A Fraught Relationship | By Laura Alix
As one of the most heavily regulated industries in America, it’s natural that bankers and regulators might not always have the happiest of relationships, but a new Aite Group report aims to shed some light on how banks’ relationship with the new cop on the beat may be a little more fraught than others.
Senior Analyst Shirley Inscoe’s paper, “CFPB: Impact on Financial Institution Fraud Departments,” highlights a few key areas of difference between the CFPB and other banking regulators. Bankers she interviewed for the report told her that CFPB examiners seemed to spend as much time working offsite as they did onsite, that the bureau required much more data than other regulators and that the examination process was generally less transparent and communicative than those of other regulators.
Inscoe wants to be clear that she’s not bashing the CFPB in her report.
“I didn’t want this report to be anti-CFPB,” she said. “They have a role to play and while there can be philosophical differences, it’s an important role.”
But as a former compliance manager herself, Inscoe thinks that banks, consumers and regulators all benefit when bankers enjoy open and collaborative relationships with their regulators.
“I know personally when I was in that role I had a very close dialogue with the OCC,” she said. “We talked regularly, and if I had questions, I felt comfortable going to them and talking to them and making sure we were abiding by the spirit of the regulation and not just the letter of the law.”
Chris Cole, executive vice president and senior regulatory counsel at the Independent Community Bankers of America, said that he’s heard similar complaints about the bureau and commented that many community banks intentionally stay below the $10 billion asset threshold so as to avoid direct examination by the CFPB.
Of course, while banks under $10 billion aren’t directly regulated by the CFPB, the bureau does write the rules for everybody, and smaller banks do watch what the bureau is doing. Those who work with community banks say it’s not uncommon for banks of all sizes to cultivate happy and healthy relationships with their respective regulators.
“I have several clients who have a collaborative relationship with regulatory agencies and are in touch with them other than those times when they’re being formally examined. They’re being proactive in keeping them informed,” said Kenneth Ehrlich, a partner at Boston-based Nutter McLennan & Fish and co-chair of the firm’s banking and financial services practice.
In Ehrlich’s work with banks under $10 billion in assets, he said that complaints about technical interpretations of various consumer compliance regulations are far more common over the past few years than issues with the CFPB more generally.
A Holistic Approach To Compliance
While Stephen King, a member of Wolf & Co. and director of the firm’s regulatory compliance services, works with banks that are not directly subject to CFPB examinations, he still described some recent trends in the world of bank compliance. In particular, he noted an increasing demand for expertise in specific compliance areas as banks embed compliance staff into each of their business units.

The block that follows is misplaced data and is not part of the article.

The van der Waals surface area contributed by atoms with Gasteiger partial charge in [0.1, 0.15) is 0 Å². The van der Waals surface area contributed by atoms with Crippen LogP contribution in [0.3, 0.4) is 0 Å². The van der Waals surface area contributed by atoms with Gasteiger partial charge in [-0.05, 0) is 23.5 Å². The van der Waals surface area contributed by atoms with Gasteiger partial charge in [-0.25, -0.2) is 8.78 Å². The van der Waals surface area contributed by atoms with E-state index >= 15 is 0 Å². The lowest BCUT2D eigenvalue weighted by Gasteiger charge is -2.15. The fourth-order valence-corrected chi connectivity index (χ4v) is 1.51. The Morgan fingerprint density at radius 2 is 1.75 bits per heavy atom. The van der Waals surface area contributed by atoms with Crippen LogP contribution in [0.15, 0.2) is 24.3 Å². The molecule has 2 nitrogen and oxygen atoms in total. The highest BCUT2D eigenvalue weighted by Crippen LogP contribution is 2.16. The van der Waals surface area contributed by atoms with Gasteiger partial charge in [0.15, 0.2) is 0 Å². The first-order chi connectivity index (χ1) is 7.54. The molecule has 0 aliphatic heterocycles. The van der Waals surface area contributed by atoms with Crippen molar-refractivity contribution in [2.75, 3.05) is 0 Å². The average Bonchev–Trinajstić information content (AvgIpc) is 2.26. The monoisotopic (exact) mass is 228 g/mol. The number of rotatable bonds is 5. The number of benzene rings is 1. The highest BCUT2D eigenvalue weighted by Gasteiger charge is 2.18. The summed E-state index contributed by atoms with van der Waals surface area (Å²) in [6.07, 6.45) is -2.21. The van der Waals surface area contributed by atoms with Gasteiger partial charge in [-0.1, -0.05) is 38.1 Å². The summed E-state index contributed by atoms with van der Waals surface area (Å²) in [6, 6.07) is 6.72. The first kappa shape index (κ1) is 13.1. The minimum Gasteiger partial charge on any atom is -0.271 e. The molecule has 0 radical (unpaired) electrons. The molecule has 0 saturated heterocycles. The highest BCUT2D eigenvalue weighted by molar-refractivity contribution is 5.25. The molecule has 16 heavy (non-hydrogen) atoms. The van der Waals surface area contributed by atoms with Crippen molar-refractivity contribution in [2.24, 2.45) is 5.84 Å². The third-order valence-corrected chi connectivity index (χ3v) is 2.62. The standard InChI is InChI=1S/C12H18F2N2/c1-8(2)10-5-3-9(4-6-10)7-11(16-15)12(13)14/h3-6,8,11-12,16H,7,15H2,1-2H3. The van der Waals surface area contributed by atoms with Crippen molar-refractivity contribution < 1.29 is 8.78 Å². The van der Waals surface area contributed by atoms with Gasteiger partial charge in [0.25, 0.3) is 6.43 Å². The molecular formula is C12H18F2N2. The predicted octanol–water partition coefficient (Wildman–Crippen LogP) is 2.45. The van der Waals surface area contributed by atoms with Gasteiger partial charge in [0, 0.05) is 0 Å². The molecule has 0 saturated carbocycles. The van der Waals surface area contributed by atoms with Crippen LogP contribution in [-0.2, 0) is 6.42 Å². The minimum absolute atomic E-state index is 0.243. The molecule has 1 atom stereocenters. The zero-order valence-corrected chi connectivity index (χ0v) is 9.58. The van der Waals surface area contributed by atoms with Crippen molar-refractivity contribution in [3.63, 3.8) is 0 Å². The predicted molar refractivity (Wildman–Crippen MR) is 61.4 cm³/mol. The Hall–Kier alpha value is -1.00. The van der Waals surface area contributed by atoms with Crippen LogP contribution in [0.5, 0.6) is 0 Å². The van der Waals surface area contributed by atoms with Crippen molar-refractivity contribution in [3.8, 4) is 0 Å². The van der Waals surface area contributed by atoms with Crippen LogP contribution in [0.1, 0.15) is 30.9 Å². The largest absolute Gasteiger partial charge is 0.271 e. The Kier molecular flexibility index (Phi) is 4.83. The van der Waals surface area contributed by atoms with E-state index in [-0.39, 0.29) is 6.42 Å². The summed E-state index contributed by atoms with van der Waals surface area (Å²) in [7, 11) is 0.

“What that’s translating to is a lot of institutions are beefing up compliance staffing in key compliance areas, like residential lending, BSA, even in commercial lending,” he said. “It’s not a compliance person from the compliance department, but it’s someone whose sole job is to analyze that department’s compliance.”
He also described a shift in the industry toward a “three lines of defense” approach to compliance. It helps to picture this in terms of three concentric circles. The first line of defense is the compliance staff embedded within individual business units, testing processes and procedures within that specific division. The second line of defense, general compliance staff, broaden that focus a little bit and validate and test the work of the first line of defense. The third line of defense, King said, is the audit functionality, which takes a holistic look at both the individual business units and the compliance department.
King also said the industry has undergone a philosophical shift in its approach to compliance, moving from a bottom-up approach to a top-down approach.
“In the past it was all about, ‘What do we need to pass?’” he said. “What banks are doing now with [enterprise risk management] is analyzing, ‘What are we doing and why are we doing this?’ The exam now is almost catching up with that: you’re doing this to run a more effective and more efficient bank. We want to run a more effective and more efficient exam.”
More broadly, Ehrlich has a suggestion for bankers looking to survive a regulatory exam: “No. 1, run a good bank,” he said. “Run a good ship. Be transparent. Be cooperative, professional and reasonable, and it’s unlikely you’ll have any trouble.”
That doesn’t mean that even the best-behaved banks haven’t occasionally encountered an examiner with an apparent axe to grind, but Ehrlich said this is fortunately rare.
“That’s unfortunate, but it can happen even to the best prepared bank,” he said. “The world’s not a perfect place, so occasionally, you will get some strange treatment from an examination team, but it’s pretty rare.” ■
Laura Alix is the banking and lending reporter for The Warren Group, publisher of Banking New York. She may be reached at firstname.lastname@example.org.